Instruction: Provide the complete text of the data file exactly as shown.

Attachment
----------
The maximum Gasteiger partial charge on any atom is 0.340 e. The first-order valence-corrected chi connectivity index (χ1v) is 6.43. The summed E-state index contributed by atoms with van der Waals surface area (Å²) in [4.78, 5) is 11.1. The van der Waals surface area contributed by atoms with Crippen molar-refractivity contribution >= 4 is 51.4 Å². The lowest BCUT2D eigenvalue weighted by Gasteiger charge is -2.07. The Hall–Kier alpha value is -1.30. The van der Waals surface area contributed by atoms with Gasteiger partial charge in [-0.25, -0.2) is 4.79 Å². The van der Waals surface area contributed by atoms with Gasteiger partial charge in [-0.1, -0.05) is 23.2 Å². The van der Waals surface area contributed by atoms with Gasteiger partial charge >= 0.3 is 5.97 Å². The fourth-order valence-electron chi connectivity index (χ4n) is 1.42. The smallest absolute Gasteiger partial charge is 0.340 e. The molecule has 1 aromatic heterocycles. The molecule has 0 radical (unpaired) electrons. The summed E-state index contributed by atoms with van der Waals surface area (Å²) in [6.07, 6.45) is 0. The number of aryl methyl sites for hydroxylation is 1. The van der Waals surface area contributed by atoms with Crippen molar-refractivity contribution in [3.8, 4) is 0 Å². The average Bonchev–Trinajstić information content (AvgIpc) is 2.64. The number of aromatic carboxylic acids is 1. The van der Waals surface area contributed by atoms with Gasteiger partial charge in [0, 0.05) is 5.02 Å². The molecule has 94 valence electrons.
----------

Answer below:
The maximum Gasteiger partial charge on any atom is 0.340 e. The first-order valence-corrected chi connectivity index (χ1v) is 6.43. The summed E-state index contributed by atoms with van der Waals surface area (Å²) in [4.78, 5) is 11.1. The van der Waals surface area contributed by atoms with Crippen molar-refractivity contribution >= 4 is 51.4 Å². The lowest BCUT2D eigenvalue weighted by Gasteiger charge is -2.07. The Hall–Kier alpha value is -1.30. The van der Waals surface area contributed by atoms with Gasteiger partial charge in [-0.25, -0.2) is 4.79 Å². The van der Waals surface area contributed by atoms with Gasteiger partial charge in [-0.1, -0.05) is 23.2 Å². The van der Waals surface area contributed by atoms with Gasteiger partial charge >= 0.3 is 5.97 Å². The fourth-order valence-electron chi connectivity index (χ4n) is 1.42. The smallest absolute Gasteiger partial charge is 0.340 e. The molecule has 1 aromatic heterocycles. The molecule has 0 radical (unpaired) electrons. The summed E-state index contributed by atoms with van der Waals surface area (Å²) in [6.07, 6.45) is 0. The number of aryl methyl sites for hydroxylation is 1. The van der Waals surface area contributed by atoms with Crippen molar-refractivity contribution in [3.8, 4) is 0 Å². The average Bonchev–Trinajstić information content (AvgIpc) is 2.64. The number of aromatic carboxylic acids is 1. The van der Waals surface area contributed by atoms with Gasteiger partial charge in [0, 0.05) is 5.02 Å². The molecule has 94 valence electrons.